How to Assess Your Brand Promise

Meredith LiepeltMeredith Liepelt

A brand promise is the bold claim that your company makes in its marketing. It is what your clients and customers can rely on time and time again. For example, Volvo promises safety. FedEx promises overnight delivery. Disney promises happiness. Zappos promises customer service. Is your brand promise living up to its claim? To find out, here are four key questions to ask yourself to be sure you are always addressing your brand promise:

  1. Is it unique?
  2. What evidence makes it believable (or not)?
  3. Is it compelling?
  4. Is it critically important to my market?

Let's put these questions into action. Say you own a spa and you are determining your brand promise. You may consider using the brand promise of pampering your clients. Let's run the four-question test on this potential brand promise:

Question #1: Is it unique?

This isn't really unique. All spas claim to pamper their clients.

Question #2: What evidence makes this believable (or not)?

Because all spas claim to pamper their clients, your claim is believable.

Question #3: Is it compelling?

This claim is not compelling. Promising the same thing as everyone else in your market doesn't motivate someone to take action, to drive across town to experience your spa or even remember your name.

Question 4: Is it critically important to my market?

Yes. The reason we go to a spa is to be pampered.

Suggestion: Because it is not unique or compelling, it won't stand out as something your potential clients will flock to like moths to a flame. Find a different brand promise to claim as yours and yours alone.

Let's try another example. Say you own a women's boutique and you want to claim having the largest selection of designer clothing in town.

Question #1: Is it unique?

If no other boutique or store is making this claim, then yes, it's unique.

Question #2: What evidence makes this believable (or not)?

The problem is that there are other boutiques with similar square footage in your city who also sell designer clothing. In addition, four major department stores also carry the same designer clothing.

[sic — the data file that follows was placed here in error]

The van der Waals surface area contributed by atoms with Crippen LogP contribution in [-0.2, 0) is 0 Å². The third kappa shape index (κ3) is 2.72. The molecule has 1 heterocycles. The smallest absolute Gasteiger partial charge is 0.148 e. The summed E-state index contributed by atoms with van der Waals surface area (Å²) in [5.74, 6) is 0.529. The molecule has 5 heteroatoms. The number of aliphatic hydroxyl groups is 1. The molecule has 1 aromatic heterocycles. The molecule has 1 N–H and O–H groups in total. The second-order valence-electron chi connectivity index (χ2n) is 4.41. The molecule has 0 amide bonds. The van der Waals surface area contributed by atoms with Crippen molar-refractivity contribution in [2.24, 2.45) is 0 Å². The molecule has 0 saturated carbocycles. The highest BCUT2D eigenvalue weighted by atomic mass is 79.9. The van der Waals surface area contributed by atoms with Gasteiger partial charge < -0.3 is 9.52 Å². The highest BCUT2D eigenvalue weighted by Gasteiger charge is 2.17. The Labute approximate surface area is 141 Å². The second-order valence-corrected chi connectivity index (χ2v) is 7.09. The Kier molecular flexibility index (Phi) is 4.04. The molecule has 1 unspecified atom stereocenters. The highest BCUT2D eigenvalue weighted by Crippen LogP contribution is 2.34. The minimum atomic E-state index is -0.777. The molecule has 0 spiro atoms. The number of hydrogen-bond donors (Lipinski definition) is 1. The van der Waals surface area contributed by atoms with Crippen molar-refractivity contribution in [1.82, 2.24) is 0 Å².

Question #3: Is it compelling?

If your ideal customers want access to a large selection of designer clothing, it is compelling to them.

Question 4: Is it critically important to my market?

Yes. Your clients like to have a large selection to choose from.

Suggestion: Because this is not believable, your potential customers won't trust you. This is a huge mistake. Abort the mission immediately and try something else.

Let's look at a real-life example: Victoria's Secret. Their promise is to make "sexy, feminine confidence" accessible, affordable, and fun.

Question #1: Is it unique?

Yes. Certainly other brands like La Perla offer sexy and feminine products, but they are not nearly as affordable to most women. Other brands offer products in the same price range as Victoria's Secret, but they don't focus on sexy feminine confidence, they focus on functionality.

Question #2: What evidence makes this believable (or not)?

The materials and design of their products are sexy yet affordable. They use confident sexy models to showcase their products.

Question #3: Is it compelling?

Yes, living and feeling this way is aspirational to the women in their market. These emotions are very appealing to their market.

Question 4: Is it critically important to my market?

Yes. Their market wants to feel confident and sexy without spending a thousand dollars or more on one piece.

Suggestion: It's a keeper! (Obviously.)

The point is this: Once you think you have a brand promise that you want to consider, run it through the four questions above and ask a few key clients to provide their feedback as well. You need to be able to answer "yes" to all of these questions in order to really create your Stand Out Brandâ„¢.

Once you have your brand promise, all of your business decisions should take the promise into consideration. It should be translated into your entire brand identity, including your company name, tagline, logo, colors, fonts, business cards, and even things like speech topics and elevator speech, voice mail, customer service, partnerships and all other key components. Your brand promise is like having a guiding light that makes all of your business decisions much simpler.

This article was written by Meredith Liepelt. To get more great advice from Diva Toolbox Media Diva Meredith Liepelt , visit her website at: www.RichLifeMarketing.com.